When we had the Southwest education roundtable about three years ago, some of the things that came up were infrastructure, automatic promotion and teacher training. One of the things that happened in Osun State is that they invested in critical infrastructure in their public schools.
At the commission, our job is to use experts to come up with solutions, passing it down to the states. It doesn’t mean the states will adopt everything regionally but we can see a gradual movement.
Ogun too invested on infrastructure in schools and teacher training. Lagos is up there, teachers are properly paid.
How have you been able to help the states to leverage on agriculture and structured taxes?
The Western region developed on the back of agriculture. It was the main stay of its economy. Free education was funded from agriculture but sadly over the years, we discovered oil. As a country, we got lazy and everybody left the farms and felt there are easier ways of making money than going to till the land.
But with the coming of the DAWN Commission in the last six years, we decided to get our states to refocus on agriculture.
We have had one or two agric summits here. What we have been doing and what the states have been doing is that we have made sure that we refocus on youths. We bring the youth into agriculture because we realised that a lot of the farmers that we have here are old. A survey showed the average age of farmers in Southwest Nigeria is about 59.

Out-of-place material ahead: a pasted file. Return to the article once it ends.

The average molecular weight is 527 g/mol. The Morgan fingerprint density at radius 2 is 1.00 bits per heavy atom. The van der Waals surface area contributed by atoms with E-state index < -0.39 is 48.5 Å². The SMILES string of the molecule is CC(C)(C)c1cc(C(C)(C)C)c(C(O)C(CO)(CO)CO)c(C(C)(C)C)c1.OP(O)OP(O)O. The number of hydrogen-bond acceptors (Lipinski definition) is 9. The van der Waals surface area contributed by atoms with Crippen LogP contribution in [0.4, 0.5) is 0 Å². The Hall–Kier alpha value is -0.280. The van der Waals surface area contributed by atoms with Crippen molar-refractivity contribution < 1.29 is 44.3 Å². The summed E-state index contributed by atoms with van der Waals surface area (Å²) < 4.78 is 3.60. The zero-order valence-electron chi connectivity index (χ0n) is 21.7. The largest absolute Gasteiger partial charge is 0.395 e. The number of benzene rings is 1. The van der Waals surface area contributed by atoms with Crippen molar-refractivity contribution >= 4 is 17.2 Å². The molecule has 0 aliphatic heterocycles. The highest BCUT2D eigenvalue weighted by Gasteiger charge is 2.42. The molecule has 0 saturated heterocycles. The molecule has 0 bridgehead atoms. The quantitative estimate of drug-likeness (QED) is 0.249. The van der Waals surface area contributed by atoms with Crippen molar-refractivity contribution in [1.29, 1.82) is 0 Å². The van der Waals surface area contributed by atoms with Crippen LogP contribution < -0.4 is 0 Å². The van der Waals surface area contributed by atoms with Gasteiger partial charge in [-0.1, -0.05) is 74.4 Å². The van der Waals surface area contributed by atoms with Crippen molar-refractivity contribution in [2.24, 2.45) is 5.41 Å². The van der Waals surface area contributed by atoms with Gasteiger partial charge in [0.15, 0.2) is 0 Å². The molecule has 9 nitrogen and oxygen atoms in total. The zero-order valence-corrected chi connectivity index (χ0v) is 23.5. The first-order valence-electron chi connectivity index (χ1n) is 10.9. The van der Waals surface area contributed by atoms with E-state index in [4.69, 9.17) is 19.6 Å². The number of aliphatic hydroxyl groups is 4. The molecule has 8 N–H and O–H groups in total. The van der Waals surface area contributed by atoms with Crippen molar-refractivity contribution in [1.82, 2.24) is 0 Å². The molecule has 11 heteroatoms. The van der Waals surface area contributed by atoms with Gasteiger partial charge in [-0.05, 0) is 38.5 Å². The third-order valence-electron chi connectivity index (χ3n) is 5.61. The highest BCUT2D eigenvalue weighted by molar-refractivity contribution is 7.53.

So, what our governments have been doing is to purchase tractors and make land acquisition easier.
The biggest challenge to agriculture in Southwest Nigeria today is lack of access to land. We have a lot of land owners who are sitting on a lot of thousands of hectares, they are not utilising it.
How are you navigating through the different political parties, ideologies and philosophies in the six states?
Development has no political colouration. If you are an advocate of development, there is no partisanship to that. Oyo State currently is governed by a different party and we have interacted with the governor here. He is a superman, you talk to him, he is a focused man. I’m not even sure he talks about his party politics when you are engaging him.
This is a man in a hurry to bring about development.
In his interaction with his colleagues from the other parties in the other states in the region, all they talk about is development. The classic example is how they have addressed the security issue. They dropped their hat out there to partisan politics and agreed to work together for the common good.
Over the years, we have positioned ourselves as an organisation that is apolitical. The only politics we talk about here is development. Any governor that comes in finds it easy to key into what we do because of that. Our aim is to keep it as such. Leave politics aside; focus on how we can fast-track growth in the region.